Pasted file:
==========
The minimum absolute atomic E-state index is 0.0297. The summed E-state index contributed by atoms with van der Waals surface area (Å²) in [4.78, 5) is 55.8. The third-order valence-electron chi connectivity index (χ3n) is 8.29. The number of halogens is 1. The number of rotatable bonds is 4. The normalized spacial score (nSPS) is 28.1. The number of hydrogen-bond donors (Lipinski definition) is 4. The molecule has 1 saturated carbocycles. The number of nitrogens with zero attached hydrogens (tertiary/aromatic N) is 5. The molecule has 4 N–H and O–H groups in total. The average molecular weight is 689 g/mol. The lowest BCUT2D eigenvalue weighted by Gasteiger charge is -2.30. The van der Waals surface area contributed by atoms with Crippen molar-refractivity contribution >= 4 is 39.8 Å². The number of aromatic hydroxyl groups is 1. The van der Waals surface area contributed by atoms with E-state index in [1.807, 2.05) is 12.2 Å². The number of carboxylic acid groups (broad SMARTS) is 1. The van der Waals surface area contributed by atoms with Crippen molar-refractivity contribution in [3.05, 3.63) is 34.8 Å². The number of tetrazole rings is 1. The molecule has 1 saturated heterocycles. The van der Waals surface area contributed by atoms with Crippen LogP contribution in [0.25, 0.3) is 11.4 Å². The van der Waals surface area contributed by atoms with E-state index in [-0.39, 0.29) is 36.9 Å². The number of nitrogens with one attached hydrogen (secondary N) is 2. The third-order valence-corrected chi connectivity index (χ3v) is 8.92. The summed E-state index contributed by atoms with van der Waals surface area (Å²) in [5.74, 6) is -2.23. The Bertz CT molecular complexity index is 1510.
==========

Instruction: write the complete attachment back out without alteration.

The minimum absolute atomic E-state index is 0.0297. The summed E-state index contributed by atoms with van der Waals surface area (Å²) in [4.78, 5) is 55.8. The third-order valence-electron chi connectivity index (χ3n) is 8.29. The number of halogens is 1. The number of rotatable bonds is 4. The normalized spacial score (nSPS) is 28.1. The number of hydrogen-bond donors (Lipinski definition) is 4. The molecule has 1 saturated carbocycles. The number of nitrogens with zero attached hydrogens (tertiary/aromatic N) is 5. The molecule has 4 N–H and O–H groups in total. The average molecular weight is 689 g/mol. The lowest BCUT2D eigenvalue weighted by Gasteiger charge is -2.30. The van der Waals surface area contributed by atoms with Crippen molar-refractivity contribution >= 4 is 39.8 Å². The number of aromatic hydroxyl groups is 1. The van der Waals surface area contributed by atoms with E-state index in [1.807, 2.05) is 12.2 Å². The number of carboxylic acid groups (broad SMARTS) is 1. The van der Waals surface area contributed by atoms with Crippen molar-refractivity contribution in [3.05, 3.63) is 34.8 Å². The number of tetrazole rings is 1. The molecule has 1 saturated heterocycles. The van der Waals surface area contributed by atoms with Crippen LogP contribution in [0.25, 0.3) is 11.4 Å². The van der Waals surface area contributed by atoms with E-state index in [-0.39, 0.29) is 36.9 Å². The number of nitrogens with one attached hydrogen (secondary N) is 2. The third-order valence-corrected chi connectivity index (χ3v) is 8.92. The summed E-state index contributed by atoms with van der Waals surface area (Å²) in [5.74, 6) is -2.23. The Bertz CT molecular complexity index is 1510.